PODGORICA, 7 December, 2017 – The right to have free access to information enables citizens to monitor the legality of the government’s work, as well as the way money from the budget is spent, which prevents poor management of the entrusted funds and reduces the possibilities of abuse and corruption. The general assessment by participants of a panel discussion organised by the EU Info Centre as part of Anti-Corruption Week was that the institute of free access to information in Montenegro is still not functioning at a satisfactory level.

The panel participants stated that the major problems in this area are silence of the administration, a poor level of proactive disclosure of information, ignorance and misapplication of the law, as well as the failure to comply with the decisions of the Agency for the Protection of Personal Data and Free Access to Information and of the Administrative Court.

The Agency’s data shows that the number of complaints that this body receives has been increasing constantly. According to the head of the Agency’s Department of Free Access to Information, Biljana Božić, in 2013 they received 752 complaints, in 2016 as many as 2,687, while this year the number has already exceeded 4,500. “In the first three quarters, out of the 840 complaints that we found were valid, 642 referred to silence of the administration,” said Božić.

The Administrative Court also faces a large number of lawsuits. “We do not keep statistics, but according to my rough estimate, there are a very large number of disputes, and most of them concern silence of the first- and second-instance bodies,” said a judge of the Administrative Court, Ana Perović Vojinović, adding that this court has 13,000 ongoing cases but a staff of only 90.

“My feeling is that it is not yet clear what the mechanism of free access to information means and how important it is. My personal impression is that the authorities still have the attitude from the past of “being able to do whatever they like and when they like it”, Perović Vojinović said.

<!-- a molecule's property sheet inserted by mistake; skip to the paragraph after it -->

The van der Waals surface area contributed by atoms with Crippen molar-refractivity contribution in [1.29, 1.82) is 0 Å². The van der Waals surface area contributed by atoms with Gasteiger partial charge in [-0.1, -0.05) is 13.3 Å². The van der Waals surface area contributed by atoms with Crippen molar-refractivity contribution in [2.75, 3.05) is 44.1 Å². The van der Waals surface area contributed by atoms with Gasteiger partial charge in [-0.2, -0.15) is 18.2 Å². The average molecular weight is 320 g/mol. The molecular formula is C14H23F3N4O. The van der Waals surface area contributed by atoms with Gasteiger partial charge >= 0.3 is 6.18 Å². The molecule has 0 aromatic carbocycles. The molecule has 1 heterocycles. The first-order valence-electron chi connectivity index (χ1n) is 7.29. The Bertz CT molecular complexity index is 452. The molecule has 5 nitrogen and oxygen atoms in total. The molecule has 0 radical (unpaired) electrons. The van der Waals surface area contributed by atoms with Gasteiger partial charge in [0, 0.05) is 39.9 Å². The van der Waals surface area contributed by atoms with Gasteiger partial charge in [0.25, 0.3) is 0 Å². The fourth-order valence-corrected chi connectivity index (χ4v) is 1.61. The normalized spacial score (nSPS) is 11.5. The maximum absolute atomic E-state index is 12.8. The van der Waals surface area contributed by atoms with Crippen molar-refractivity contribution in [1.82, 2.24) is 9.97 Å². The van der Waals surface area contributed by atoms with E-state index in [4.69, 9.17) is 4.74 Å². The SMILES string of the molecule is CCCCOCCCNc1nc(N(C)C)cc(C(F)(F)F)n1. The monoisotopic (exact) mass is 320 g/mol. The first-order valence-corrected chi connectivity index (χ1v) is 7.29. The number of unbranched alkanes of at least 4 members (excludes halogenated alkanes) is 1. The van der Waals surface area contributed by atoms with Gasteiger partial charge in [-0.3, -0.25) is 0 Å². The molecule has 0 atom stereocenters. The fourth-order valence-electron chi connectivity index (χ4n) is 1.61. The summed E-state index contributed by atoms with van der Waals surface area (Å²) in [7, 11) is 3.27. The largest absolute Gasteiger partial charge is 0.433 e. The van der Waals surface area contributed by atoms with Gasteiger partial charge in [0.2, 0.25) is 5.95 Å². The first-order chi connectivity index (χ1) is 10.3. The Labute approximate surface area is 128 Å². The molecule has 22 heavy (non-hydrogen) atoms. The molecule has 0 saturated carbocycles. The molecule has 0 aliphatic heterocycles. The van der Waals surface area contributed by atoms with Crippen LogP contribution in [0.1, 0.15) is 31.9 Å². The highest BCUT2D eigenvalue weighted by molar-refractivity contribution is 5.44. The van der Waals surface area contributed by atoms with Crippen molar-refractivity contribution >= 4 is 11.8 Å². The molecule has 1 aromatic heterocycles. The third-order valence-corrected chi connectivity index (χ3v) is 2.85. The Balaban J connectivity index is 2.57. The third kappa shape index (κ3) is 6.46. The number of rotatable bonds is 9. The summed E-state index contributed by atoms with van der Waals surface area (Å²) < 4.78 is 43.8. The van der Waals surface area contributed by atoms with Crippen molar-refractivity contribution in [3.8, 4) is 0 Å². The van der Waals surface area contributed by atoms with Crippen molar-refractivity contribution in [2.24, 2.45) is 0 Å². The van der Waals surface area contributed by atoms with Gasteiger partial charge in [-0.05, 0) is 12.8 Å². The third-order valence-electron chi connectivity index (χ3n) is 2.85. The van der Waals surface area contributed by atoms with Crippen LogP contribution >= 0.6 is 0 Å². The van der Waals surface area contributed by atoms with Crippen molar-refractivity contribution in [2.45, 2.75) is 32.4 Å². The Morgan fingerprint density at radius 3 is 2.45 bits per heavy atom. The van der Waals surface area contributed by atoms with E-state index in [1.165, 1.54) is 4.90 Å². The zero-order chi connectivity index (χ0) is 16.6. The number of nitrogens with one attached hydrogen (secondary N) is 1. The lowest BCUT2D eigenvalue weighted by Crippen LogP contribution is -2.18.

A representative of the Ministry of Public Administration said that they are aware of the shortcomings in the functioning of this institute. Marija Tomović, an independent adviser in the ministry, said that some of the problems in the implementation of the law, such as insufficient proactiveness by the state authorities in publishing information, insufficient knowledge and skills of public officials, will be dealt with in the planned public administration reform.

When it comes to the proactive approach of the state authorities, MANS’s data shows that during this year, the institutions published only 40 percent of the information that should be public.

Since 2005, when the Law on Free Access to Information was introduced, this organisation has filed 110,000 requests for access to information, and over 7,000 just during this year.

“Why are we filing so many requests? The answer is simple. The Law on Free Access to Information, as an anti-corruption law, is a mechanism by which we get hold of documentation that directly or indirectly points to irregularities. In practice, it often happens that the documentation obtained through this law is the evidence that we attach to the criminal charges that we submit against public officials,” explained MANS’s Legal Programme Coordinator, Vuk Janković.

The panel discussion was also attended by an assistant adviser to the Information Commissioner of Slovenia, Jan Merc, who presented his country’s experience in this area, and a special panel discussion was devoted to the implementation of the Law on Free Access to Information in the work of journalists and NGO activists. The participants in the panel discussion were Mila Radulović, editor at the daily newspaper Vijesti, Marko Vešović, a journalist at the daily Dan, Milica Kovačević, president of the Centre for Democratic Transition, Mira Popović, an associate in the programmes of the Centre for Civic Education and Dejan Milovac, director of MANS’s Investigation Centre.

The common experience of journalists and civil activists shows that, due to the slowness of the system and administration’s frequent ignoring of requests for information, the institute of free access to information is not being used as a reliable tool in their work. However, MANS’s representative reiterated that they should not give up easily, but should try to establish institutional practice by being persistent, which, in the long run at least, must produce results.

This law is expected to be a mirror of the transparency of the society, and a measure of the rule of law and democracy, in which the public administration represents a service for its citizens.

Anti-Corruption Week is being organised by the Delegation of the European Union to Montenegro and by the NGO MANS, with the support of the EU Info Centre.